Finally, after the failure of reconciliation and the intensification of the blockade, Hamas, in partnership with other popular and factional forces, pushed towards new forms of struggle, represented in the Great Return Marches and accompanying simple tactics such as kites and incendiary balloons. This proved troublesome for Israel and limited its operational and public relations options to crackdown against the protesters in GS, but this did not prevent escalation even though no side wants it. Armed clashes between Israel and resistance erupted on multiple occasions in recent months, and it is in this context that Cairo re-launched efforts for de-escalation with or without reconciliation, if the latter proved to be difficult to achieve.
Third: The Motives of the Parties
Hamas sought to lift or ease the GS blockade while preserving its gains in the context of national reconciliation. However, Hamas seemed compelled to deal with the ongoing initiatives in view of the intransigence of the Fatah leadership, which has demanded as a precondition the full “empowerment” of President Abbas’s government in GS to complete the reconciliation process. Otherwise, Fatah would reject any truce between Hamas and Israel outside the PA framework.
As for Israel’s calculations, they include the fallout from the Great Return Marches, the potential for escalation on the GS borders without a clear view of what would come after that, the Northern Front, and regional instability. Other Israeli considerations include the one-upmanship between Israeli leaders, the issue of Israeli soldiers captured by Hamas, and the optimal political value of any de-escalation in the context of Israel’s overall plan for the conflict.
As for the US administration, it is clearly interested in GS, evidenced by the statements of Jason Greenblatt, President Trump’s special envoy for international negotiations, who “has offered a message of praise to Egypt’s president, Abdel Fattah el-Sisi, for helping to facilitate an agreement ‘to restore calm in Gaza.’” He added, “The Palestinian Authority should be part of the solution for the Palestinians of Gaza and Palestinians as a whole,” and “If not, others will fill that void.”
It seems difficult to explain the Egyptian behavior, in isolation from the US orientation, in addition to its own interests in a truce/de-escalation accord, including its national security, regional status, and political, economic and security interests in GS, while cutting off some of its regional rivals such as Qatar and Turkey. Egypt prefers to accomplish this under the umbrella of the Arab official order.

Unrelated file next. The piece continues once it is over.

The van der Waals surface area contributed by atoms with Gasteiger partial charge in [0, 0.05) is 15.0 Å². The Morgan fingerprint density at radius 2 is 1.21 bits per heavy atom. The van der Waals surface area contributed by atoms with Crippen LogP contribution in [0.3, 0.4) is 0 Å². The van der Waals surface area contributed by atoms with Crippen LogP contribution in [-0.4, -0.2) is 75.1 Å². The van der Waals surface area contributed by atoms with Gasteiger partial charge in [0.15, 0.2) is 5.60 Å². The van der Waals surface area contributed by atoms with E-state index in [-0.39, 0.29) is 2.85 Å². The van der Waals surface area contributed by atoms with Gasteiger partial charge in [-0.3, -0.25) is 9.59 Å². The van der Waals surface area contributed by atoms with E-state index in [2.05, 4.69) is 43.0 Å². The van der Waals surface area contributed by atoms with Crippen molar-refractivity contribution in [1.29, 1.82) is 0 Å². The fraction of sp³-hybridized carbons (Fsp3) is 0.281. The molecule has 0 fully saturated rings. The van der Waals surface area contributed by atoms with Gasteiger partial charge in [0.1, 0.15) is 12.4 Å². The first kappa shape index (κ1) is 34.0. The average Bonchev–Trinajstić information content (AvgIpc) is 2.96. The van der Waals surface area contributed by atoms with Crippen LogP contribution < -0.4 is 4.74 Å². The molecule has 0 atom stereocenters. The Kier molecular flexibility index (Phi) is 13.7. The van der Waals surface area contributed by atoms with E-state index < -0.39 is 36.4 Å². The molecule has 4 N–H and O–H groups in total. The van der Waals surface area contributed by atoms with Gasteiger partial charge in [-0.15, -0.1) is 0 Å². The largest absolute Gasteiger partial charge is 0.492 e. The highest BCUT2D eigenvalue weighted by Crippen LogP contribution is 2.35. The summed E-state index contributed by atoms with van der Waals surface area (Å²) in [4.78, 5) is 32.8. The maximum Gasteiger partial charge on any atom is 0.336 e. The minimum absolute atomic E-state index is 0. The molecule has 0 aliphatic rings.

Fourth: Possible Scenarios
The complexity of the current situation, the multiplicity of actors, and the contradiction of their interests, opens up several scenarios:
1. Linking de-escalation to reconciliation. While this is one of Fatah’s conditions, Fatah continues to make strict demands for any reconciliation. If reconciliation was to be made a higher priority than de-escalation, the PA may succeed to prevent Hamas from reaching a de-escalation agreement without implementing reconciliation on the ground. This scenario is likely, given the PA’s control of key levers of the Palestinian arena, and by virtue of being relatively unbound by Egyptian pressures, and its own security role.
2. The Conclusion of a limited de-escalation agreement, including the opening of the crossings and the expansion of GS fishing zones, without a specific time table, based on the accords of 2014. This could include promises of agreeing on other issues later related to lifting the siege and the Israeli captive soldiers. This scenario does not contradict the previous scenario, as it may be based on new reconciliation agreements reached in Cairo, but could also move forward in isolation from the reconciliation issue if the latter proves too intractable.
3. A long-term truce/de-escalation agreement, beginning with gradual steps, including opening a waterway for goods to Gaza through Cyprus or other proposals. Even if some see that this scenario is preferable to the Trump administration, it is unlikely, or opens up the prospects for a major collapse. For there are no guarantees to fulfill the demands of the Palestinians to get the siege lifted, Israel and its allies do not have to support a Palestinian side they consider an enemy, and because any agreement would be fragile and liable to collapse even with the smallest incident. In addition, there is the PA obstruction and some factions’ opposition to such agreements, such as the PFLP.
4. Return to square one, namely a fragile informal de-escalation, without reconciliation moving forward, which is now the status quo. This status quo makes the war a probability, however it seems undesirable to all sides.
1. De-escalation must be agreed with the consensus of all resistance forces.
2. The PA in Ramallah must lift all forms of sanctions on GS, to create the appropriate climate for national consensus on any de-escalation and reconciliation agreements, and for ending the GS siege.
3. The resistance forces must pursue the opportunity to ease the siege with greater caution against any conspiracies aimed at the Palestine issue, Palestinian national unity and the rights of the Palestinian people.
4. The PA in Ramallah must assume the governance of GS in accordance with the reconciliation agreement of 2011, on the basis of national partnership.